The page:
Deborah is a writer and champion of books. She is an independent reader/reviewer, uncompensated for major and minor publishers. With degrees in Fine Arts, ArtHistory/MuseumStudies and English Lit., her interests are eclectic, as are her reading preferences. Surrounding herself with books,artworks, assorted papergoods and a collection of pens, she reads constantly, writes reviews...writes and writes!View Full Profile
Fifteen-year-old Will Besting is sent by his doctor to Fort Eden, an institution meant to help patients suffering from crippling phobias. Once there, Will and six other teenagers take turns in mysterious fear chambers and confront their worst nightmares—with the help of the group facilitator, Rainsford, an enigmatic guide. When the patients emerge from the chamber, they feel emboldened by the previous night's experiences. But each person soon discovers strange, unexplained aches and pains. . . . What is really happening to the seven teens trapped in this dark Eden?
The Dame's Terrifying Report :
I haven't read anything written by Patrick Carman before, and I know I'm poorer for that. He's a prolific author, and one that's greatly touted in YA fiction circles. I plan to correct my ignorance very quickly since I found "Dark Eden" a most compelling novel.
First of all, I was drawn by the inspired concept for this novel. I can never turn down a book about insanity or horrific phobias. Stephen King is the man who ruined me for that. Once I was hooked on his scary writings...it was the end for me! Now I can't resist a novel about a creepy mental hospital, fears, strange cures and demented doctors. Nor can I keep my bulging eyes from reading about deeply scary wooded areas, creepy-crawlies and being alone in those dark places. Are you starting to see my "fears?" Wheeeee no dark edens for me, please...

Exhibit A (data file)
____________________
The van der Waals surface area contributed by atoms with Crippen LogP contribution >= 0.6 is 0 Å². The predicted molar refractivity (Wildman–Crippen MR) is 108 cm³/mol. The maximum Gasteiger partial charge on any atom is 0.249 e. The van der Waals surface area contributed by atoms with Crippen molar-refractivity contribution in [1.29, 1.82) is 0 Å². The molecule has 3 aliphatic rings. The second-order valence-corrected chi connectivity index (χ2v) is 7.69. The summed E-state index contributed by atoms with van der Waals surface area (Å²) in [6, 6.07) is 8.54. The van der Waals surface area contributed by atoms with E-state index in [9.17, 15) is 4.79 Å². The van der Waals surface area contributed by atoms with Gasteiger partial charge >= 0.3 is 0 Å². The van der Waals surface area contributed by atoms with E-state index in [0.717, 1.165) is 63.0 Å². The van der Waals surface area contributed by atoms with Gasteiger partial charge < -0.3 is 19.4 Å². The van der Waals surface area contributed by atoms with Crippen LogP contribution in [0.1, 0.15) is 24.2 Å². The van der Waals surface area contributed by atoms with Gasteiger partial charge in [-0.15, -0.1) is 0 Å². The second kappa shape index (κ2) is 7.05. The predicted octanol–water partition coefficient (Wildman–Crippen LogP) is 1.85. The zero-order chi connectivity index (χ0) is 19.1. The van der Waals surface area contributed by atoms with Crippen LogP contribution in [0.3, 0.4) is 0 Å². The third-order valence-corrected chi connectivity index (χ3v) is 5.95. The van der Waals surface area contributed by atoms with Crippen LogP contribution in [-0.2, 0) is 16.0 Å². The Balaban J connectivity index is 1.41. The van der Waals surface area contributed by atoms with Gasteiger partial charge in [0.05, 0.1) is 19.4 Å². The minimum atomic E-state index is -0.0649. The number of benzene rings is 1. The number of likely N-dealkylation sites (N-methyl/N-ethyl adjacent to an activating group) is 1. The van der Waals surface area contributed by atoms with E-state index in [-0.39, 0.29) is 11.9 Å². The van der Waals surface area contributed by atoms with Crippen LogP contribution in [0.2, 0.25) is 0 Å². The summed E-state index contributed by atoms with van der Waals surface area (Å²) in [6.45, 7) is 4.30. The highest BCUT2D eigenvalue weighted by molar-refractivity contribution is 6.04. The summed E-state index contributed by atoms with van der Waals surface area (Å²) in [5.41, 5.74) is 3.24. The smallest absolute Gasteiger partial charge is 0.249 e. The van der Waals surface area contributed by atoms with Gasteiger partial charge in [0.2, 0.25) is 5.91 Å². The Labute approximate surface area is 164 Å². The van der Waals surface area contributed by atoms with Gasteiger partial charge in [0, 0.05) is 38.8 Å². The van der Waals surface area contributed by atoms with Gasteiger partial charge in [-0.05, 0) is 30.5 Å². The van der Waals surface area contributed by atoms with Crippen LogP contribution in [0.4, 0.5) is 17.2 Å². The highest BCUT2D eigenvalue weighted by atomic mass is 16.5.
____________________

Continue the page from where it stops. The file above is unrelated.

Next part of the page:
All that being the preliminary to telling you that this "Dark Eden" fulfilled all my hopes for a YA novel on the edge of asylum-unhinged scariness. Patrick Carman had me from the first pages; I was at his mercy whether I wanted to be or not. Poor Will Bestings...poor other teens...and poor me as we began to learn what the cures for their phobias was going to be, or what oddities might have to be endured to lose their assorted fears.
Will embodies the "best in" (no coincidence in the name) all teen aged boys who dive into a situation to help others that might call for strengths and extraordinary tasks they didn't even realize they had. I loved this character and his willingness to understand what was happening to his "captured" group. I loved that he embodied all those cynical boys out there, too.
What I loved most about the book were the psychological twists and turns that led us to the ending. It had the touches of all slightly skewed minds... What over-powering fears do you have that you'd give anything to do away with?
The problem, if I may identify one, would be that the other characters are not fully developed for my tastes. While we understand who and what Will seems to be about, the other characters become mostly shadow figures outside of their "fears," and that causes us to be less inclined to attach ourselves to them. That makes the conclusion less satisfying than it might have been. But, getting there was good... Does this ruin the book? No, but it may have made for more impact.
As for me, I'll be up late reading more books by Mr. Carman.